Achieving Long Spin Diffusion Lengths in Carbon-based Semiconductors

ISMC2019 plenary talks were held in the impressive McEwan Hall. Copyright: University of Edinburgh, Paul Maguire
ISMC2019: Spectacular Settings in Edinburgh
31st July 2020
Schematic representation of the tube dilation in linear-linear and star-linear blends. The undilated tube has a diameter and increases with time as a consequence of constraint release (CR) – relaxation of a given chain driven by the motions of surrounding chains. Copyright: University of the Basque Country
Direct Observation of Tube Dilation in Polymer Blends
3rd August 2020

Carbon-based semiconductors such as conjugated organic polymers are of potential use in the development of spintronic devices and spin-based information processing. In particular, these materials offer a low spin–orbit coupling strength due to their relatively light constituent chemical elements, which should, in principle, favour long spin diffusion lengths.

However, organic polymers are relatively disordered materials and typically have a carrier mobility that is orders of magnitude lower than crystalline inorganic materials. As a result, small spin diffusion lengths of around 50 nm have typically been measured using vertical organic spin valves. Here, we report measuring spin diffusion lengths in doped conjugated polymers using a lateral spin transport device architecture, which is based on spin pumping injection and inverse spin Hall detection.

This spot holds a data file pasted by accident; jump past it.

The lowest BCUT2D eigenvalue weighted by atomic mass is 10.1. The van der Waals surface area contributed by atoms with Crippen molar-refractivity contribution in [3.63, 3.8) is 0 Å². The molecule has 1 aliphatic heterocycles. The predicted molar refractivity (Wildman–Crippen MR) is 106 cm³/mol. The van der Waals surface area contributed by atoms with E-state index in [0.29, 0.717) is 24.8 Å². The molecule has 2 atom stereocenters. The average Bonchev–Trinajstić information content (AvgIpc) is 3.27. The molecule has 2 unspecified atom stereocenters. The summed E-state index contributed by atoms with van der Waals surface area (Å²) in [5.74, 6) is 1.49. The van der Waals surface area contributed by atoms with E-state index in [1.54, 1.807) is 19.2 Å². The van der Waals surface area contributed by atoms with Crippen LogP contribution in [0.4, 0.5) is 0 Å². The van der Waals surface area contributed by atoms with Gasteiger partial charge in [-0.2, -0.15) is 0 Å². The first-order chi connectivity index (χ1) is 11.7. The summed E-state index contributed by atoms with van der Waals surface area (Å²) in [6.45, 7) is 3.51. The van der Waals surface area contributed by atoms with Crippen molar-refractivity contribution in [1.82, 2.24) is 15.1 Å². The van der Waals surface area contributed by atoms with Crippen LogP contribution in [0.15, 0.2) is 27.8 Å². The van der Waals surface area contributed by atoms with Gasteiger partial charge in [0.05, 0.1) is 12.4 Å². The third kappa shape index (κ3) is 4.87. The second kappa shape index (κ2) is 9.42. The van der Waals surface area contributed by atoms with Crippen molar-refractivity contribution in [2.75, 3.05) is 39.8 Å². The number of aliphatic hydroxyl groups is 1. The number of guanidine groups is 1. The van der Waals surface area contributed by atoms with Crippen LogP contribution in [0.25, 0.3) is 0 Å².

The approach suggests that long spin diffusion lengths of more than 1 μm and fast spin transit times of around 10 ns are possible in conjugated polymer systems when they have a sufficiently high spin density (around 1020 cm-3). We explain these results in terms of an exchange-based spin diffusion regime in which the exchange interactions decouple spin and charge transport.

Read more: 
Wang S.-J. et al., Nat. Electr. 2, 98 (2019)

SoftComp partner:
University of Mainz



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